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Arch Intern Med. 1989 Mar;149(3):511-3.

Management of clinically suspected acute venous thrombosis in outpatients with serial impedance plethysmography in a community hospital setting.

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Centre for Thrombosis, Haemostasis, and Atherosclerosis Research, Amsterdam, the Netherlands.


The reported high sensitivity and specificity of impedance plethysmography (IPG) in the diagnosis of proximal vein thrombosis were evaluated in a prospective cohort follow-up study, in which IPG was performed three times over a period of seven days in 243 consecutive outpatients with clinically suspected deep venous thrombosis (DVT). The test was abnormal in 112 patients (46%). The positive predictive value of an abnormal IPG for venography-proved DVT was 90%. One hundred thirty-one patients (54%) with repeatedly normal tests were considered not to have DVT, and anticoagulants were withheld. During six months of follow-up, completed in all patients with repeatedly normal IPG, no patient died of venous thromboembolism and no patient returned with clinically suspected pulmonary embolism. One patient (0.8%) returned after two months with recurrent leg symptoms, and venous thrombosis was documented (95% confidence limits, 0.02% to 4.21%). Another patient, who was nonsymptomatic, had an abnormal IPG at the three-month follow-up visit, and venography revealed venous thrombosis. Patients sent by general practitioners to a community hospital, with clinically suspected acute DVT, can be effectively managed by serial IPG alone.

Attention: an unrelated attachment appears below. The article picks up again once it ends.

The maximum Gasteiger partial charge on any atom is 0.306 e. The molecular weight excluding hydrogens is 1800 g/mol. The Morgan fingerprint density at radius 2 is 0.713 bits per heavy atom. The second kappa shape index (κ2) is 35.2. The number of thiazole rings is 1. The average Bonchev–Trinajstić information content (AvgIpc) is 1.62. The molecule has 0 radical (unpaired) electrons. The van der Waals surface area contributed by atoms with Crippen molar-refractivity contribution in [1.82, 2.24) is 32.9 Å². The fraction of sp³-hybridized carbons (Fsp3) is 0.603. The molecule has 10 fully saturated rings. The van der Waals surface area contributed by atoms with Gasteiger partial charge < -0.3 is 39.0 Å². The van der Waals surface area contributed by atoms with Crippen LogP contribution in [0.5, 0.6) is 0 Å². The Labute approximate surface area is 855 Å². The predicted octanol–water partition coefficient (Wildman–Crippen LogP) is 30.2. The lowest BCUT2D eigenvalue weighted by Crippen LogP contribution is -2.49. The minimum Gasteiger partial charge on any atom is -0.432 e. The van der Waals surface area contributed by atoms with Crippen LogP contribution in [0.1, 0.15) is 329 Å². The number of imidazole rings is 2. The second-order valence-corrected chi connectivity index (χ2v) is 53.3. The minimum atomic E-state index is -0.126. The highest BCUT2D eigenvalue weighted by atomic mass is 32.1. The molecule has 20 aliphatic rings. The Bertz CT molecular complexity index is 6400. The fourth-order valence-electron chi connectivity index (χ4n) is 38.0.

[Indexed for MEDLINE]

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